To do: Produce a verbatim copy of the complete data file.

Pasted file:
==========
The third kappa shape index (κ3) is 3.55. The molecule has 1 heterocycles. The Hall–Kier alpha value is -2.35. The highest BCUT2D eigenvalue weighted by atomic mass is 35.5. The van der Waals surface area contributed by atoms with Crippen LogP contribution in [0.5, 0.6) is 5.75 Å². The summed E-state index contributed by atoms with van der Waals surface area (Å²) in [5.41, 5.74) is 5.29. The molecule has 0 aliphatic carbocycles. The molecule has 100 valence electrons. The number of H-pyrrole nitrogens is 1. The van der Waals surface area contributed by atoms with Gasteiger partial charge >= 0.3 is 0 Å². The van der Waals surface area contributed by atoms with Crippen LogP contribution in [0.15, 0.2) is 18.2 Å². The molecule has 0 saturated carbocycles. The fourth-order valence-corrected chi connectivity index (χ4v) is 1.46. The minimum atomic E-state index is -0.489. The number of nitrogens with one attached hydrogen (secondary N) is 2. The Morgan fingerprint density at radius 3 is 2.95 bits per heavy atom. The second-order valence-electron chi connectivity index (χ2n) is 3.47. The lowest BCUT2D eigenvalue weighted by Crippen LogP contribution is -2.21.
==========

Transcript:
The third kappa shape index (κ3) is 3.55. The molecule has 1 heterocycles. The Hall–Kier alpha value is -2.35. The highest BCUT2D eigenvalue weighted by atomic mass is 35.5. The van der Waals surface area contributed by atoms with Crippen LogP contribution in [0.5, 0.6) is 5.75 Å². The summed E-state index contributed by atoms with van der Waals surface area (Å²) in [5.41, 5.74) is 5.29. The molecule has 0 aliphatic carbocycles. The molecule has 100 valence electrons. The number of H-pyrrole nitrogens is 1. The van der Waals surface area contributed by atoms with Gasteiger partial charge >= 0.3 is 0 Å². The van der Waals surface area contributed by atoms with Crippen LogP contribution in [0.15, 0.2) is 18.2 Å². The molecule has 0 saturated carbocycles. The fourth-order valence-corrected chi connectivity index (χ4v) is 1.46. The minimum atomic E-state index is -0.489. The number of nitrogens with one attached hydrogen (secondary N) is 2. The Morgan fingerprint density at radius 3 is 2.95 bits per heavy atom. The second-order valence-electron chi connectivity index (χ2n) is 3.47. The lowest BCUT2D eigenvalue weighted by Crippen LogP contribution is -2.21.